DAYR AL-SAQIYAH. This monastery, today in ruins, was situated on the left bank of the Nile 2.5 miles (4 km) north of the DAYR AL-NASARA, at the bottom of a large wadi that opened on the stony desert at the foot of the mountain. At the foot of a high cliff is a rectangular enclosure 200 by 264 feet (60 by 80 m), a deep hole that marks the position of a well, and another excavation occupied by an enormous antique capital. The remains of brick structures are distinct. At the foot of the cliffs are two caves and, in front of them, a church, marked by the remains of columns and capitals. Coins of the fifth century have been found there (Mond and Myers, 1937, Vol. 1, pp. 77-79; 1940, Vol. 1, pp. 146-50). Drawings and graffiti from the site will be found reproduced in Winkler (1938-1939, Vol. 1, p. 17 and p1. I.3). Like DAYR EPIPHANIUS and other dayrs, this one seems to have been a religious center for hermits living in the adjoining caves. This may be the Monastery of Ezekiel of which the Upper Egypt recension of the SYNAXARION speaks at 14 Kiyahk and 2 Tubah, with reference to Anba Ezekiel and Anba Victor and his nephew Anba Yuna (perhaps Jonas).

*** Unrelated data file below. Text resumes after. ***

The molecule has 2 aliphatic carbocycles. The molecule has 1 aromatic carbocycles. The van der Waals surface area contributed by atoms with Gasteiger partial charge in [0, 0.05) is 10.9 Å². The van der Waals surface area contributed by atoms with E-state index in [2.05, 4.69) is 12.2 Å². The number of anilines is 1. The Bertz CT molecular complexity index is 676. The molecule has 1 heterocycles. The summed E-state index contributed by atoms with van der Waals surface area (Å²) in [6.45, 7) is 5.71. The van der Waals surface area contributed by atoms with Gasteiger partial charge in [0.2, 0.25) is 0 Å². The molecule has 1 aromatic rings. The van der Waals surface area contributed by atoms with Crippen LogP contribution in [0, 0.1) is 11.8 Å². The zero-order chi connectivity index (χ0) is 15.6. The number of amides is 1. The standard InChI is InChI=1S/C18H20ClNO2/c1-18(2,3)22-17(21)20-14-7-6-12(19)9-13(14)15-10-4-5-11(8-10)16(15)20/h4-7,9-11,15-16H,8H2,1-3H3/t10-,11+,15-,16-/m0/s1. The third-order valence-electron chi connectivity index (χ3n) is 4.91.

The archaeologists R. Mond and O. H. Myers, who excavated the site, gave it the name Monastery of Saint John. Several documents deriving from Thebes mention a topos (church or monastery) of Saint John; some add "in the desert" (cf. Crum, 1902, no. 310; Winlock and Crum, 1926, Vol. 1, p. 114, and Vol. 2, nos. 84 and 397; Revillout, 1900, pp. 143-44; Crum, 1921, no. 139). This is perhaps a case of different sites with the same name, but the specification "in the desert" seems to be added to distinguish this dayr from the others and fits well with the situation of the site.
MAURICE MARTIN, S.J.
Click tabs to swap between content that is broken into logical sections.